six signs theyre planning to replace you

What To Do If You Think They’re Planning To Replace You

If your gut is screaming that something is off in the energy at work, then it is. Your gut never lies.

You could wait and see what happens, but if it’s stressing you out to wonder what the heck is going on and whether you’ll have a job next week, I suggest that you have a frank conversation with your boss. They key to doing that effectively is to collect yourself before you begin the conversation. Don’t get emotional or angry, as hard as it might be to keep your cool.

Chances are excellent that even if they are planning to let you go, your boss doesn’t hate you personally. It’s a business decision, and even though that sounds cold, I hope it helps you a little bit. I know that the times I’ve been fired or ‘invited to leave’ overtly or sneakily (three times in all in my career so far) I always felt angry that people were being weaselly with me, but people get scared very easily.

Once I realized that these people weren’t out to get me, they were just normal fearful people who felt they had to cave in to their boss’s demands, it got easier to take the tough blows.

If they do let you go, your preparation and your broaching the topic give you a better platform from which to negotiate your exit arrangements. If they call you into HR one day and give you your walking papers, you’re not going to be a great frame of mind to start negotiating severance and other benefits. If you bring up the topic and your manager panics, and you can see on her face that you nailed it and that indeed they have been talking about sending you on your way, you’ve got the upper hand.  Here’s a script to illustrate:

YOU: Peggy, do you have a second?

PEGGY, YOUR BOSS: Sure, what’s up?

YOU: I wanted to set up a time to meet with you and talk about my plan, what I’m working on and so forth.

PEGGY: Anything in particular?

YOU: Well, I want to go top-to-bottom with you, start with my mission here and dig into my projects, a kind of 360 view.

PEGGY: Oh – okay. How about Tuesday at 10:00?

YOU: That’s perfect.

Now you’ve given Peggy time to prepare. She’s not an idiot (I hope). She knows you have questions she’s not going to be able to avoid.

On Tuesday morning:

PEGGY: Thanks for coming in.

YOU: Sure. I wanted to talk with you about my role and my goals.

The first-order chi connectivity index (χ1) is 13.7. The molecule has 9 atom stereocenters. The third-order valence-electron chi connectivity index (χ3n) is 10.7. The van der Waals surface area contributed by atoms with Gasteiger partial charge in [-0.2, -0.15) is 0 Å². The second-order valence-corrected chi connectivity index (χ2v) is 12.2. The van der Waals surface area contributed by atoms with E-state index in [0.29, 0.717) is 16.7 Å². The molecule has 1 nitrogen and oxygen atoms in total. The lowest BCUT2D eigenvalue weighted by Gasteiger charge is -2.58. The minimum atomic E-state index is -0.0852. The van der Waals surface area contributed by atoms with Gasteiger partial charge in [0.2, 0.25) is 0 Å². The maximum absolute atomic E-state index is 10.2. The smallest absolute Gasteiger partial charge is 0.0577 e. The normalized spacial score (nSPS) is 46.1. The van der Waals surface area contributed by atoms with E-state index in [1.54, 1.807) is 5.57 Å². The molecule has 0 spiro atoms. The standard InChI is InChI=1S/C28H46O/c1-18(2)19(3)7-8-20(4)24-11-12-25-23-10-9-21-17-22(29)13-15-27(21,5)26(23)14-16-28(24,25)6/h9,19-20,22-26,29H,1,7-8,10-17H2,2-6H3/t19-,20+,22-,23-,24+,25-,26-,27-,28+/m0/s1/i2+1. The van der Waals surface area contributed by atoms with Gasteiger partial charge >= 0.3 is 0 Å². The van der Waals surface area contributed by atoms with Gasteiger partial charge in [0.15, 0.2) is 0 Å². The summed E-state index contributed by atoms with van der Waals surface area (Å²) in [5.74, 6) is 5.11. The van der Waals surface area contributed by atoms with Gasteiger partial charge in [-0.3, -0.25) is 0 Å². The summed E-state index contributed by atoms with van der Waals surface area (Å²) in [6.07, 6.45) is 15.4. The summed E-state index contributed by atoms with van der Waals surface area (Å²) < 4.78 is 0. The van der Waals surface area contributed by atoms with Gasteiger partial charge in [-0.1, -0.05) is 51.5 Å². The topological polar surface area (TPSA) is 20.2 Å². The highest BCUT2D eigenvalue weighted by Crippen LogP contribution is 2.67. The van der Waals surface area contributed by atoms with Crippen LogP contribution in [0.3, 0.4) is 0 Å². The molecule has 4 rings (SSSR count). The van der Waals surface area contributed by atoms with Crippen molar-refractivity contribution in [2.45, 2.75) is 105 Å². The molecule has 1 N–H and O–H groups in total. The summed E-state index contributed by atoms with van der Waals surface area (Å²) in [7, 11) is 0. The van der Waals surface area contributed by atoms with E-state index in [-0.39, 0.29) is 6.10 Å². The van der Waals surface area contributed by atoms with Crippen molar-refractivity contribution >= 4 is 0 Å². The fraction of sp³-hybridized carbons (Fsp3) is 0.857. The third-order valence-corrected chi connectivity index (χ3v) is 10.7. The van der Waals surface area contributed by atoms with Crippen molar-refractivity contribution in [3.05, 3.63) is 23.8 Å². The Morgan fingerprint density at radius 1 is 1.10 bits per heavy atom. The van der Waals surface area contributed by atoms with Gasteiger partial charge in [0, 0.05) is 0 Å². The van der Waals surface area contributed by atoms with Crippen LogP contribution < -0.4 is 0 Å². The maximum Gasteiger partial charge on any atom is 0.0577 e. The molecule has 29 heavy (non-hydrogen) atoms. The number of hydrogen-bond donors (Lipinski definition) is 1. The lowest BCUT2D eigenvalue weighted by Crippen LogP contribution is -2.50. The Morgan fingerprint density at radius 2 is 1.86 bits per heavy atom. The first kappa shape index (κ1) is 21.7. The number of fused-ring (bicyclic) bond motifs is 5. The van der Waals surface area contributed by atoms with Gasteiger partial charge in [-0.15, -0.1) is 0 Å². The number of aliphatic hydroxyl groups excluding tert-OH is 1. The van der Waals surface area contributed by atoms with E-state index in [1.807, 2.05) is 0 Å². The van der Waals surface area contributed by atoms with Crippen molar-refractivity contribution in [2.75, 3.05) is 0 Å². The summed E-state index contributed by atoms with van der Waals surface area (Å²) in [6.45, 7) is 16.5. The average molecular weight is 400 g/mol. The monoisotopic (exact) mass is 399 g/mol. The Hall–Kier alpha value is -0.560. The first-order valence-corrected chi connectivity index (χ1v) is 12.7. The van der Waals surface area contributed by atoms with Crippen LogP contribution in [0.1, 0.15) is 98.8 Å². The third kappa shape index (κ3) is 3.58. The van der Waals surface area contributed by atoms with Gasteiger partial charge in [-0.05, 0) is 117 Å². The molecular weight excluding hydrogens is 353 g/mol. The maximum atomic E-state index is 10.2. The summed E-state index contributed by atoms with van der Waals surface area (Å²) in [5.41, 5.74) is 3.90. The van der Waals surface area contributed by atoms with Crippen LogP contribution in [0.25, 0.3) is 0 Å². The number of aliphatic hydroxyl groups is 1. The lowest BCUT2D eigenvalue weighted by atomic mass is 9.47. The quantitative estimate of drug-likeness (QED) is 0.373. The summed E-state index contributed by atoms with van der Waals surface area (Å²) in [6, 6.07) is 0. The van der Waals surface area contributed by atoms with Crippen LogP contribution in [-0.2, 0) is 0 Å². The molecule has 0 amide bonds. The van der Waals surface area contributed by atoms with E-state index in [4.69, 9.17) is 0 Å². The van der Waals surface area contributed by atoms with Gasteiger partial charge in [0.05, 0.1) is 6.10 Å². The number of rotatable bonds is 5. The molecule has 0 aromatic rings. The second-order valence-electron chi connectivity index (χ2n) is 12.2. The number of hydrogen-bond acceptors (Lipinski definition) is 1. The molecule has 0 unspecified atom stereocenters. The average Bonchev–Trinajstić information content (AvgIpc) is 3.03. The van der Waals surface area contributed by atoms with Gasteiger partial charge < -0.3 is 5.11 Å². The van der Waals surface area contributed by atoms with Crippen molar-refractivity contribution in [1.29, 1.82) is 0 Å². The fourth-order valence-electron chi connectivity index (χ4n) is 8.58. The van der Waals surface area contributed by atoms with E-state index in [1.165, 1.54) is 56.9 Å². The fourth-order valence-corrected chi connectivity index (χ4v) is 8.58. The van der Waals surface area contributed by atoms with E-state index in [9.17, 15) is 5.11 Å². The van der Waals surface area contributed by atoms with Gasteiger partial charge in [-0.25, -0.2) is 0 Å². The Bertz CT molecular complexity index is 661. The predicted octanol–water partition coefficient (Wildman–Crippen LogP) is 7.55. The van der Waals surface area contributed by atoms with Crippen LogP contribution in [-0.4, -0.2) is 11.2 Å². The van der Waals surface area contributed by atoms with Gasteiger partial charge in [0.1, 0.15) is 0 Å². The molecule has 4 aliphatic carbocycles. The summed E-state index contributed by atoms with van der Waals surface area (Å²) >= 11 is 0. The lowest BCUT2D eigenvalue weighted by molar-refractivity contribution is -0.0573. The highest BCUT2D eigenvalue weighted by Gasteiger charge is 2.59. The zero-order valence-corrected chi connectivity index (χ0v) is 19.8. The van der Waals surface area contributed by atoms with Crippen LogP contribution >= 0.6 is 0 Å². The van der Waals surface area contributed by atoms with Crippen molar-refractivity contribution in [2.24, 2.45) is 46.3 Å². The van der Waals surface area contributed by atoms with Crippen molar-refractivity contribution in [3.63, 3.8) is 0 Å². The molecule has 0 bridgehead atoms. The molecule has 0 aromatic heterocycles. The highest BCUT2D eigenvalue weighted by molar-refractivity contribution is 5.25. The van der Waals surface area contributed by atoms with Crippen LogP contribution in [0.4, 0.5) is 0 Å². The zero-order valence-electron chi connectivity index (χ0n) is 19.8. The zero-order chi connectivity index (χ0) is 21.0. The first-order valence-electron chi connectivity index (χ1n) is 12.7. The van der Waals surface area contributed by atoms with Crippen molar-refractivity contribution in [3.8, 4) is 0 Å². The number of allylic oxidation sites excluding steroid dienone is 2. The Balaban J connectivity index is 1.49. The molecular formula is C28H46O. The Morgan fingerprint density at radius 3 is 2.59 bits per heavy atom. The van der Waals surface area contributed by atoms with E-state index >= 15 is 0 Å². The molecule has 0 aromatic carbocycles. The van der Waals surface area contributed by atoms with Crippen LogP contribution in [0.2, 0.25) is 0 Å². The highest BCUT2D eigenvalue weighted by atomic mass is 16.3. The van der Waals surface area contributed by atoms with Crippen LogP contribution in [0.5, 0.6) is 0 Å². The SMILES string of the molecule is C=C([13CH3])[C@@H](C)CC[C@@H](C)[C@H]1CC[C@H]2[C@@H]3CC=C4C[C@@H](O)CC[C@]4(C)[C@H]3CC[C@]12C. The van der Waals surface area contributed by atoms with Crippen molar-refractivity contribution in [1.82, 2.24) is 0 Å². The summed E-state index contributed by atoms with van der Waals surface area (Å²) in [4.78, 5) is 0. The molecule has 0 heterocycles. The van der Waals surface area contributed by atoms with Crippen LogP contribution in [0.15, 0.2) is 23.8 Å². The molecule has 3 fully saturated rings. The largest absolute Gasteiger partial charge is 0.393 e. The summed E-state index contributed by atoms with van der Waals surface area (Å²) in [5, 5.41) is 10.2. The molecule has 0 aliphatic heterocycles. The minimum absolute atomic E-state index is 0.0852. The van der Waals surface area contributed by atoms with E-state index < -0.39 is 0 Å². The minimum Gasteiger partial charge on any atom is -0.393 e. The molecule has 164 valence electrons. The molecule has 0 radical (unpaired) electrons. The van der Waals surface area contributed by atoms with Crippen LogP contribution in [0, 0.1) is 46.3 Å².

PEGGY: Okay.

YOU: For starters, I want to get your take on me and this job. Are you pleased with what I’m doing? I want to make sure you’re supportive of me in this job and my agenda in it.

PEGGY: Er – why do you ask?

YOU: Well I’ve been concerned lately, and picking up a lot of signals that you and the other leaders may not be overjoyed with my performance or perhaps more accurately with the fit between me and the job.

PEGGY: Um…well there have been some conversations.

EXACTLY. You knew it, and now you got your confirmation. Your mojo will grow in that moment, even though it’s not good news. It’s always better to face reality than to bask in delusion.

YOU: Okay. Can you share the concerns with me?

PEGGY: I guess — I’d say that there’s a concern that you may be too externally-focused, spending a lot of time with customers, versus what I think the viewpoint is that the job should be more focused on the operations here in the office.

YOU: For sure, that makes sense. We’ve had several conversations about that. I guess I thought that since our last meeting there was more cohesion on that issue, that we were in synch.

PEGGY: Well, I’m not sure that’s the case.


YOU: So, really if I made a plan to exit the organization that would be the best thing.

PEGGY: I mean, if you’re thinking along those lines…

YOU: Well I hadn’t been, quite honestly, but I very much appreciate your candor and I’m a firm believer in energetic alignment. If it’s not a good fit, no harm, no foul, but I should move along. Have you and the other leaders talked about what would constitute a reasonable exit package?

PEGGY: No! Nothing that specific.

YOU: May I share my thinking with you?

PEGGY: Sure. Yes. I don’t know that I can promise anything.